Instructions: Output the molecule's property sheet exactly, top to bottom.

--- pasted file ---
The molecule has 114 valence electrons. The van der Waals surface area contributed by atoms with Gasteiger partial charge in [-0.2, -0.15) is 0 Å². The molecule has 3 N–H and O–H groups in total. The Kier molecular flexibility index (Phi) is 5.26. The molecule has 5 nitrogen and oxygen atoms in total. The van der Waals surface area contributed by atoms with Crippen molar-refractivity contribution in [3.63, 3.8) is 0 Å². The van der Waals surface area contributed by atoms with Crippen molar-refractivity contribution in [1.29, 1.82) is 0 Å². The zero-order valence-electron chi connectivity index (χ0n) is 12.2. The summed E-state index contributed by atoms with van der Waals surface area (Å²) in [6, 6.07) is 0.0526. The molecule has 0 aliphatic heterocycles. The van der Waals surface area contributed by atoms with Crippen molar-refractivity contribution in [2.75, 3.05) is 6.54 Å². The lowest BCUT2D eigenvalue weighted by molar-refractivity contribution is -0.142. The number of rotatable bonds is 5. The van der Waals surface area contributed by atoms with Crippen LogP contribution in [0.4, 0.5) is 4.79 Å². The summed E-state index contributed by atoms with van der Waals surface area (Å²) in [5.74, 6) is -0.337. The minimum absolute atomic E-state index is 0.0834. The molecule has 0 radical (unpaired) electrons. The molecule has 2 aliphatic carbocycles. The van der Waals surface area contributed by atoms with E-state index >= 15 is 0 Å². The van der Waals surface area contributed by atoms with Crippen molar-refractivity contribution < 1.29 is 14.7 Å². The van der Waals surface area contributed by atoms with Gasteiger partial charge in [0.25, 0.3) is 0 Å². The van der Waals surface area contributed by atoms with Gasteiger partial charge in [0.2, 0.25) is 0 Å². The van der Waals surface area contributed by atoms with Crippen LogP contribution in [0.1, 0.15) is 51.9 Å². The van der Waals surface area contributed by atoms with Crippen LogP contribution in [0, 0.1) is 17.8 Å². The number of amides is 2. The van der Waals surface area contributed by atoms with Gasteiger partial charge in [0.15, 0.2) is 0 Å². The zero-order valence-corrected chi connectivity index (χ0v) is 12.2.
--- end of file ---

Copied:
The molecule has 114 valence electrons. The van der Waals surface area contributed by atoms with Gasteiger partial charge in [-0.2, -0.15) is 0 Å². The molecule has 3 N–H and O–H groups in total. The Kier molecular flexibility index (Phi) is 5.26. The molecule has 5 nitrogen and oxygen atoms in total. The van der Waals surface area contributed by atoms with Crippen molar-refractivity contribution in [3.63, 3.8) is 0 Å². The van der Waals surface area contributed by atoms with Crippen molar-refractivity contribution in [1.29, 1.82) is 0 Å². The zero-order valence-electron chi connectivity index (χ0n) is 12.2. The summed E-state index contributed by atoms with van der Waals surface area (Å²) in [6, 6.07) is 0.0526. The molecule has 0 aliphatic heterocycles. The van der Waals surface area contributed by atoms with Crippen molar-refractivity contribution in [2.75, 3.05) is 6.54 Å². The lowest BCUT2D eigenvalue weighted by molar-refractivity contribution is -0.142. The number of rotatable bonds is 5. The van der Waals surface area contributed by atoms with Crippen LogP contribution in [0.4, 0.5) is 4.79 Å². The summed E-state index contributed by atoms with van der Waals surface area (Å²) in [5.74, 6) is -0.337. The minimum absolute atomic E-state index is 0.0834. The molecule has 0 radical (unpaired) electrons. The molecule has 2 aliphatic carbocycles. The van der Waals surface area contributed by atoms with E-state index >= 15 is 0 Å². The van der Waals surface area contributed by atoms with Crippen molar-refractivity contribution < 1.29 is 14.7 Å². The van der Waals surface area contributed by atoms with Gasteiger partial charge in [0.25, 0.3) is 0 Å². The van der Waals surface area contributed by atoms with Gasteiger partial charge in [0.2, 0.25) is 0 Å². The van der Waals surface area contributed by atoms with Crippen LogP contribution in [0.1, 0.15) is 51.9 Å². The van der Waals surface area contributed by atoms with Crippen LogP contribution in [0, 0.1) is 17.8 Å². The number of amides is 2. The van der Waals surface area contributed by atoms with Gasteiger partial charge in [0.15, 0.2) is 0 Å². The zero-order valence-corrected chi connectivity index (χ0v) is 12.2.